Helicopter Parenting: What you should know

Parents have a natural desire to provide the best for their children but being overprotective can cause more harm than good.

As parents, we want to ensure our children are loved, cared for, and safe. However, sometimes we can be a little too involved in our children’s lives, especially during the teen years when our kids are trying to find their place in the world.

Overbearing adults run the risk of becoming “helicopter parents,” who are always hovering around their children. Although most helicopter parents intend well, continuously intervening in your child’s life will cause more harm than good over time. When parents have too much control and influence, good intentions can backfire and a child may struggle to learn to cope on their own as adults.

What Does It Mean to Be a Helicopter Parent?

The term “helicopter parent” was coined in Haim Ginott’s book Parents & Teenagers, published in 1969. Ginott spoke with a teen who likened his mother to a helicopter and expressed his dissatisfaction with her “noise and hot air”. We now use the term to denote overprotective, domineering, or quick-to-interfere parents on their children’s behalf.

A helicopter parent may be seen hovering over a toddler, advising the child what to do and how to play. A helicopter parent may arrange too many activities for their child as he or she grows older.

Helicopter parents regularly monitor their children’s grades in high school and implement unhealthy steps when they notice grades are slipping. They may begin assisting with homework or even doing their child’s homework for them. They may blame the child’s teacher and request that the child be moved to another class.

College students may find that their helicopter parents are involved in their on-campus activities. Helicopter parents go as far as selecting their “almost grown-up” children’s classes and supervising their education. Helicopter parents may also jump in to assist with mundane tasks such as laundry or choosing what food their child should eat.

Helicopter Parenting’s Effect on Children

Researchers who have studied children who have overly active parents have discovered that too much attention isn’t always beneficial to them. Parents who hover over their children can harm their emotional development, resulting in:

Slowed social and academic growth: A group of children aged 2 to 10 was followed in one study. Those with more controlling parents had a harder time controlling their emotions and actions. As a result, their social skills degraded. Children with helicopter parents performed worse in school at the age of 10 than children with less controlling parents.

Problems with mental health: According to certain studies, helicopter parenting increases the likelihood of mental health problems. Over-protective parents might harm their children’s self-esteem. The youngster may grow up believing that their parents don’t trust them to make decisions on their own. College students with overly involved parents are more prone to experience sadness and anxiety symptoms.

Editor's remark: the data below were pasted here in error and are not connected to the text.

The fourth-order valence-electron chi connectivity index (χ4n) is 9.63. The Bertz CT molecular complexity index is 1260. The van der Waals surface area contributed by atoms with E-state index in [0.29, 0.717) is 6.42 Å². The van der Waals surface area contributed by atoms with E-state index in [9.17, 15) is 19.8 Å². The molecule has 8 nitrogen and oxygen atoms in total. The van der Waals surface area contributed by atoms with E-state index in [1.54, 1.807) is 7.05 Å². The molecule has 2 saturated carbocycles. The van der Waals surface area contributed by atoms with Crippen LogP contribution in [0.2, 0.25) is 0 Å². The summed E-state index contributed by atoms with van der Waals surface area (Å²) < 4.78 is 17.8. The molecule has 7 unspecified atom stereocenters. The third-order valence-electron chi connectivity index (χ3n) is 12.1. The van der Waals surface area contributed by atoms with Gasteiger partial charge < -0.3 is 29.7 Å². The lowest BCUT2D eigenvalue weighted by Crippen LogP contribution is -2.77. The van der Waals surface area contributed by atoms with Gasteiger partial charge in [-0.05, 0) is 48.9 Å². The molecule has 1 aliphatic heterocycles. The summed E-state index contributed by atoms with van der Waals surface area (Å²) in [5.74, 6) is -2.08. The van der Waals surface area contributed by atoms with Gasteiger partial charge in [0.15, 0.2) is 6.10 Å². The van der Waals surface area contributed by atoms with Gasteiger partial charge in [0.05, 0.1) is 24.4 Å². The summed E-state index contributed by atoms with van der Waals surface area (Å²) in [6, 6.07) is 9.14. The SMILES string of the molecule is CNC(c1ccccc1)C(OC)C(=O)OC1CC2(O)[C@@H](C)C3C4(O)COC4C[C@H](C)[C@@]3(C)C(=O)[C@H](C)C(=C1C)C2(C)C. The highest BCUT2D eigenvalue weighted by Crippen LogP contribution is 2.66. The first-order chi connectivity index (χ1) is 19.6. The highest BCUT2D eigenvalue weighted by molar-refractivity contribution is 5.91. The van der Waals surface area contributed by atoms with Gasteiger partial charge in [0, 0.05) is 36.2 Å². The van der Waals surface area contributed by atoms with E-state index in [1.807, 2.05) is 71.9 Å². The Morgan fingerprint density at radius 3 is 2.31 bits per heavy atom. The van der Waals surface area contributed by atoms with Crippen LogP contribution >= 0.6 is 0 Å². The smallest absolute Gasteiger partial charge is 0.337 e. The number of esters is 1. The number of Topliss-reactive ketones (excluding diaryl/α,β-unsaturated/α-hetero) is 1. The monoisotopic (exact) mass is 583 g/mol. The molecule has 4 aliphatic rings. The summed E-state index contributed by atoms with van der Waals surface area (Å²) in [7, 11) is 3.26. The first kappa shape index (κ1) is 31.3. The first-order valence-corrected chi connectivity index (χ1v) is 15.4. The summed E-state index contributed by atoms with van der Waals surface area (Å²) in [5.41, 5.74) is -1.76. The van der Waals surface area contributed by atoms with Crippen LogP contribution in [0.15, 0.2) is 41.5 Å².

Burnout: Academic burnout is more common in older children of helicopter parents than in their classmates. Part of this is due to their fear of disappointing their parents if they fail.

A lack of self-control: Another problem is that these children haven’t learnt how to regulate themselves. If they’ve grown accustomed to their parents micromanaging their lives, the stress of being on their own can be a rude awakening. They may find college and adulthood overwhelming if they have never developed good emotional coping methods.

Avoid Being A Helicopter Parent By Making These Changes

It’s not difficult to adjust your methods if you’re concerned that you’re doing too much for your children. Give your child more space to mature on their own by following these suggestions:

  • Pay attention to your children: Allow your children to express their thoughts and opinions. Let them know that you value their opinions.
  • Don’t dive in right away: Allow your child to try to solve a problem on their own if they are faced with one. If they ask for assistance, be eager to assist them, but don’t provide assistance that they may not want or require.
  • Adopt a growth mentality: Teach your children that every mistake is an opportunity to learn something new. Let children know that if something doesn’t work out the first time, they may usually try again.
  • Face your own fears: Your desire for control may be motivated by a fear of something horrible occurring to your child. Allowing your child to attempt new things on their own should not be a concern.

If you’re concerned that your parenting style is harming your child, get assistance from their pediatrician. You can also chat to a counsellor, parenting coach, or psychologist about your feelings and come up with fresh parenting ideas by calling them.

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